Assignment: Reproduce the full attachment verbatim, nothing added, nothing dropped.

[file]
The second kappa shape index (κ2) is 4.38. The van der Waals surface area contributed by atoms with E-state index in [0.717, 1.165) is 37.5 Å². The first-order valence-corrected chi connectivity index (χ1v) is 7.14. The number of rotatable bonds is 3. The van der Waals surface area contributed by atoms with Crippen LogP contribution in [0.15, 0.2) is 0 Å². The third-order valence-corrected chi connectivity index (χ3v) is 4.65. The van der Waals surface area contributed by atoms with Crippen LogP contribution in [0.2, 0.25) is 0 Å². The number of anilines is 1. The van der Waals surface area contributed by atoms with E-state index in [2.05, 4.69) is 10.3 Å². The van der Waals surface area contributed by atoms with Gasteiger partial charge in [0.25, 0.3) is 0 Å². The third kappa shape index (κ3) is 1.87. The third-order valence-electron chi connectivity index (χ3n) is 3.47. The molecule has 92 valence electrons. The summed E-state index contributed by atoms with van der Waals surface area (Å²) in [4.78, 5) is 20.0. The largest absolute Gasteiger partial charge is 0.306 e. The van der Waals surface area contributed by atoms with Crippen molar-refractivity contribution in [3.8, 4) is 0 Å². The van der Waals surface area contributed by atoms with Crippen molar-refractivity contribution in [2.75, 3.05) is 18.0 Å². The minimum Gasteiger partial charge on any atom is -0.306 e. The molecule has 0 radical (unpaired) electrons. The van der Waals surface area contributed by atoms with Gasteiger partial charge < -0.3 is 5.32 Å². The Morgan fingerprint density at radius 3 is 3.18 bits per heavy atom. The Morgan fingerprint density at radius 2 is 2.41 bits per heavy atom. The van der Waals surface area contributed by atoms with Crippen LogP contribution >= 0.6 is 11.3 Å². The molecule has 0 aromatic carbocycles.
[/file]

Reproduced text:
The second kappa shape index (κ2) is 4.38. The van der Waals surface area contributed by atoms with E-state index in [0.717, 1.165) is 37.5 Å². The first-order valence-corrected chi connectivity index (χ1v) is 7.14. The number of rotatable bonds is 3. The van der Waals surface area contributed by atoms with Crippen LogP contribution in [0.15, 0.2) is 0 Å². The third-order valence-corrected chi connectivity index (χ3v) is 4.65. The van der Waals surface area contributed by atoms with Crippen LogP contribution in [0.2, 0.25) is 0 Å². The number of anilines is 1. The van der Waals surface area contributed by atoms with E-state index in [2.05, 4.69) is 10.3 Å². The van der Waals surface area contributed by atoms with Gasteiger partial charge in [0.25, 0.3) is 0 Å². The third kappa shape index (κ3) is 1.87. The third-order valence-electron chi connectivity index (χ3n) is 3.47. The molecule has 92 valence electrons. The summed E-state index contributed by atoms with van der Waals surface area (Å²) in [4.78, 5) is 20.0. The largest absolute Gasteiger partial charge is 0.306 e. The van der Waals surface area contributed by atoms with Crippen molar-refractivity contribution in [3.8, 4) is 0 Å². The van der Waals surface area contributed by atoms with Crippen molar-refractivity contribution in [2.75, 3.05) is 18.0 Å². The minimum Gasteiger partial charge on any atom is -0.306 e. The molecule has 0 radical (unpaired) electrons. The van der Waals surface area contributed by atoms with Gasteiger partial charge < -0.3 is 5.32 Å². The Morgan fingerprint density at radius 3 is 3.18 bits per heavy atom. The Morgan fingerprint density at radius 2 is 2.41 bits per heavy atom. The van der Waals surface area contributed by atoms with Crippen LogP contribution >= 0.6 is 11.3 Å². The molecule has 0 aromatic carbocycles.